Five for Friday: What do you do about a problem like building ethical robots?
Better late than never, here's you five for Friday! Today we'll dive into the solar industry, nanotechnology in your food, building robots that operate on an ethical scale equal to that of humans (hopefully the best of us), and at least one more homage to The Sound of Music. It's a wild and crazy Friday, so let's get to it.
From Vox - Here's a fun new stat for you: there are 2x more solar jobs than coal. For all the posturing that we're going to revitalize a dying industry, it seems that the will of the market is not headed that way. Sure you can argue that it's because solar is hot and new, but you can also argue that people are figuring out that it's time to embrace cleaner, more efficient energy sources. Who knew I'd end up on the side of a free market exerting its will?
From Food Safety Magazine - "What's going on with nanotechnology in the food industry?" is a question I don't often ask myself but this article provided me with insights I never knew I needed in my life. Chiefly, that nanotechnology in food is growing quickly and probably needs some regulation and oversight. The ability of nanotechnology to play a role in food at all levels (growing, cultivating, packaging) is seemingly boundless and we'll need to learn as fast as we can to keep up with it.
From Robohub - It's fun to joke about the rise of the machines and all, but do you find your laughs dissolving into a nervous titter as you pause and wonder just how we'll instill them with the ethical code of humanity? Rest easy because there's an IEEE Global Initiative for Ethical Considerations in Artificial Intelligence and Autonomous Systems that's tackling this very idea. Check out the linked interview for more thoughts about everything from deontic logic to the ethical governor. It's definitely going to help me sleep better tonight.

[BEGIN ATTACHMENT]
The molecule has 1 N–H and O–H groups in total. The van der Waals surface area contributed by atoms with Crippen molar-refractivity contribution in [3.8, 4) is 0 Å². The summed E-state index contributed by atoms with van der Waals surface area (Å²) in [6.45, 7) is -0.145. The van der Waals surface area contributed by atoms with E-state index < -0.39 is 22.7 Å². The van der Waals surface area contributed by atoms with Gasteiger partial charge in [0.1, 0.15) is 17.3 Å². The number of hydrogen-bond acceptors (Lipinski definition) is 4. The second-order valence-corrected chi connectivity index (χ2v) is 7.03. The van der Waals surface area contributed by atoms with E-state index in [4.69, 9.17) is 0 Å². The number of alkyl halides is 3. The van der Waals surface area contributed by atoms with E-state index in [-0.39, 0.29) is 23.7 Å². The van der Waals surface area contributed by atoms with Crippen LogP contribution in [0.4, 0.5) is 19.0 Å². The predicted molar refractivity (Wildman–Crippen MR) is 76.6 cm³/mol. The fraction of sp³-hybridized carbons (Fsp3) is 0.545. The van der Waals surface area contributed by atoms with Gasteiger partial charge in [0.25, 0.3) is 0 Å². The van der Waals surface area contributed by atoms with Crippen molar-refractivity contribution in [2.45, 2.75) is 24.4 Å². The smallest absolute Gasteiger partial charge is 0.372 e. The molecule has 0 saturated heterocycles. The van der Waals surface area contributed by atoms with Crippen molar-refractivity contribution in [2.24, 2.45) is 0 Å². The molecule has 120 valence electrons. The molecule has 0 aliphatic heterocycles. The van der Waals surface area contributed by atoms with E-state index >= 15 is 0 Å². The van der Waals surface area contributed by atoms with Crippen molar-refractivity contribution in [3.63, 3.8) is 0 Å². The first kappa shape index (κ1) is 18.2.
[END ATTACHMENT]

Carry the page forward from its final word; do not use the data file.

From WIRED - Ford had the winning Super Bowl ad in my opinion and they're following it up with a huge investment in the wheels (?) race toward self-driving vehicles. Ford plans to spend $1B over the next five years with Argo AI in order to meet its promise to get self-driving cars to the mass market by 2021. I guess my love of the free market persists!
From Fortune - Let's round it out with one more piece of self-driving car news, this time from a quieter, yet no less imposing, player in the space, General Motors. GM's Cruise Automation division is testing out an app that brings together self-driving and on-demand transportation with a way to request a ride form a self-driving vehicle (so a Lyft ride where you don't feel obligated to talk to your chauffeur). This is a really interesting way to leapfrog some of its competitors' work in order to meet a growing consumer need through a quickly growing channel and technology.
For your upcoming trivia jubilees, the best line of TSoM, which is quoted all too rarely in my estimation, is from Kurt: "Only grown-up men are scared of women." As they should be, Kurt; as they should.